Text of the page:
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Eur J Clin Pharmacol. 2008 May;64(5):539-43. doi: 10.1007/s00228-007-0446-6. Epub 2008 Jan 22.

Ten years after the Dutch public health campaign on folic acid: the continuing challenge.

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  • 1Department of Medical Genetics, University Medical Centre Groningen, University of Groningen, Postbus 30001, 9700 RB, Groningen, The Netherlands. h.e.k.de.walle@medgen.umcg.nl



Folic acid use in the periconceptional period reduces the risk of neural tube defects (NTDs). However, applying this knowledge in daily practice is not an easy task. We report here the current level of folic acid use in the Netherlands and discuss the figures within the framework of a national governmental campaign held in 1995 promoting the use of folic acid and the professional interventions undertaken since then.


We carried out six studies in the northern Netherlands during 1995, 1996, 1998, 2000, 2003 and 2005, respectively. The same methodology in the same health professionals' practices was followed in all studies. Pregnant women attending their first or second antenatal visit were asked to fill in a questionnaire aimed at assessing their awareness and use of folic acid.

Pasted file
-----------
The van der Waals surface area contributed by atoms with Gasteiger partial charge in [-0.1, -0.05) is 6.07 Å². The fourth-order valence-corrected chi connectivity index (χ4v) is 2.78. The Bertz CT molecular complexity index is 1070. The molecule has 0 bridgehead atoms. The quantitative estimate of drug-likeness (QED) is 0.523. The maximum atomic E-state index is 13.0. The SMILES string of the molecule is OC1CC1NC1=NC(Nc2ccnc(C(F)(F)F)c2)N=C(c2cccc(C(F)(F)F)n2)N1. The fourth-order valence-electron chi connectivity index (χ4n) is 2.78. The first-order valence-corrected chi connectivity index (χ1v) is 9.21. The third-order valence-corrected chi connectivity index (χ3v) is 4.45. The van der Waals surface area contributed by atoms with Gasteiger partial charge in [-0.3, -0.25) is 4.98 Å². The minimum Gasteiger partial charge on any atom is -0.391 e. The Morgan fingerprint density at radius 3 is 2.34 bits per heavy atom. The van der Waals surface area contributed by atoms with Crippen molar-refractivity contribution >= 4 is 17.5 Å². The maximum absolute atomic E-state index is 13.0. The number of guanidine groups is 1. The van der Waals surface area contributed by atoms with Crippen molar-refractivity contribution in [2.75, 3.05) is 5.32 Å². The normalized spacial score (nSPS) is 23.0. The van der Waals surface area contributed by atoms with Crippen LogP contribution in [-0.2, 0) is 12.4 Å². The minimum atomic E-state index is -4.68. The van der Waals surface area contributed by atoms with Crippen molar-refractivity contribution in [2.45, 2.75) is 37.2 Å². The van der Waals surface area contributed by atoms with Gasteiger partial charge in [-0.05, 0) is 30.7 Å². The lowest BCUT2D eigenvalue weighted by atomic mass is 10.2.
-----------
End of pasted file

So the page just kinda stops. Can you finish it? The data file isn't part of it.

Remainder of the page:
In 2005, most of the pregnant women used folic acid "at some time in their pregnancy", and 51% used it for the entire advised period. Prior knowledge on the protective affect of folic acid and on the period of use was strongly related to the level of education. The use of folic acid in a previous pregnancy [odds ratio (OR) 3.9, 95% confidence interval (95% CI) 1.6-9.9], the use of an oral contraceptive (OR 2.1, 95% CI 1.1-4.1) and parity (OR 0.08, 95% CI 0.01-0.5) significantly predicted the current correct use. The most recent figures revealed that there is still a large gap between more highly and less educated women in terms of taking folic acid in the advised period: 63 versus 31%, respectively.


The aim of the Dutch Ministry of Health is to have 70% of Dutch women wanting to become pregnant use folic acid supplements in the advised period by 2010. While this level has almost been reached among more highly educated women (63%), it will take a great deal more effort, money and creativity to achieve the necessary increase from the current level of 31% among women with a lower educational background.

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